Being an apartment-dweller means that I’m pretty short on porch space. I mean, we do actually have a front and back porch, but there’s just not a ton of room for outdoor activities like grilling. But man, I love grilled food. So when the 4th of July rolled around this year, Jess and I decided we’d go down to the Walmarts and see if we could find a grill that would suit our needs: it needed to be small, it needed to be easy to put together, and it needed to be cheap. Like, way cheap — because let’s face it, I’m not sticking an expensive grill out on my porch in the middle of Little Rock.
What we found was this little 156-square inch grill for the bargain price of $10. Assembly took about 15 minutes, and it fit nicely on the corner of the front porch. A bit of charcoal and some fire later, we were ready to cook. So how does the world’s tiniest grill stack up? We cooked burgers, dogs, and chicken on it and were happy with the results. You wouldn’t want to feed a crowd off this thing, but for a little two person cook-out (or a way to keep from heating up the house with the stove on a hot summer day) this thing was perfect.
Because the surface area is so small, I decided to go with a couple of Cornish game hens, butterflying them so that they would lay flat on the grill. This technique, known as “spatchcocking” is a great way to cook chicken evenly — you remove the backbone with a pair of kitchen shears, then pop the breast bone loose so that the bird lays flat, cooks evenly, and doesn’t dry out. These little guys were tasty.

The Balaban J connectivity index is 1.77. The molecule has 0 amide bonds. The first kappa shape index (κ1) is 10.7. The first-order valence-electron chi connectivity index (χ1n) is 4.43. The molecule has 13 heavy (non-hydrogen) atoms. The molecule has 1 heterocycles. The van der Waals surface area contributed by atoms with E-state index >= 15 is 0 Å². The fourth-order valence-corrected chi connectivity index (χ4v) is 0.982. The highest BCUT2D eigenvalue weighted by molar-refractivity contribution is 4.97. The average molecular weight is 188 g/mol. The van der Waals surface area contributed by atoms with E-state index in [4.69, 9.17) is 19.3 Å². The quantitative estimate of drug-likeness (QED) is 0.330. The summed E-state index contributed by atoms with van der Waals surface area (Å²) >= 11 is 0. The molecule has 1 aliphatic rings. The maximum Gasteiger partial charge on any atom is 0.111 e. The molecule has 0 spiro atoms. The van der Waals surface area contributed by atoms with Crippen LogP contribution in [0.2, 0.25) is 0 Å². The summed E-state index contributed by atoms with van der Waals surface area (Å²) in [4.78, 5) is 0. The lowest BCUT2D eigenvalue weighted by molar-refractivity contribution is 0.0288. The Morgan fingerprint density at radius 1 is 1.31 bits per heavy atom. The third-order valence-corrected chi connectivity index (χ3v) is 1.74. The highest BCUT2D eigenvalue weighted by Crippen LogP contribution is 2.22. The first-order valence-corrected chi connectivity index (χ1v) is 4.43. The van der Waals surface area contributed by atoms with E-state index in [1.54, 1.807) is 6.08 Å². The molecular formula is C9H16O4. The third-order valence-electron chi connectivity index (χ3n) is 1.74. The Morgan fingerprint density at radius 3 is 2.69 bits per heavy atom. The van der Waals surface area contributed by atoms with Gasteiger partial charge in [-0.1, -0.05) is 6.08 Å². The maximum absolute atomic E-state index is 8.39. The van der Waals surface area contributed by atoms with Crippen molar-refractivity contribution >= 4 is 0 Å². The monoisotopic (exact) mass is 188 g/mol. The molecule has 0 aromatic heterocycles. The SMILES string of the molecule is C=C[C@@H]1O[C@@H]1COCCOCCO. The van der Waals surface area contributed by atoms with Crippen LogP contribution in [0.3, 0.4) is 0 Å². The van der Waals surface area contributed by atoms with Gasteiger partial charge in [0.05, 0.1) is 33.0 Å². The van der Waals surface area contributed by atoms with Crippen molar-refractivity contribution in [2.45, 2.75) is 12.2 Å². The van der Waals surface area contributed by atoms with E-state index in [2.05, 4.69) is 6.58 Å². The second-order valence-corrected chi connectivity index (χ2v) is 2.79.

A couple of days later, I came across some small fryers at the market that were split completely into halves. This is my other favorite way to grill chicken — there’s nothing like settling down to a complete feast of white and dark meat; it also makes me feel like a medieval lord to tear into one of these birds. Again, the grill did a great job, and we were left with chicken that was flavorful, juicy, and had a crisp, crackling skin. The only complaint I have with the grill is that the single air vent on the lid isn’t sufficient to keep the oxygen flowing over the coals, so sometimes I had to leave the lid askew so that my fire wouldn’t cool down too much. But after some experimentation, I found that with a little tenacity, the world’s tiniest grill turned out some great food.
Summertime is grill season, and even if you don’t have a lot of room (like us), there’s no reason not to pick up one of these cheap-o grills and get to it. You’ll be glad you did. Happy cooking!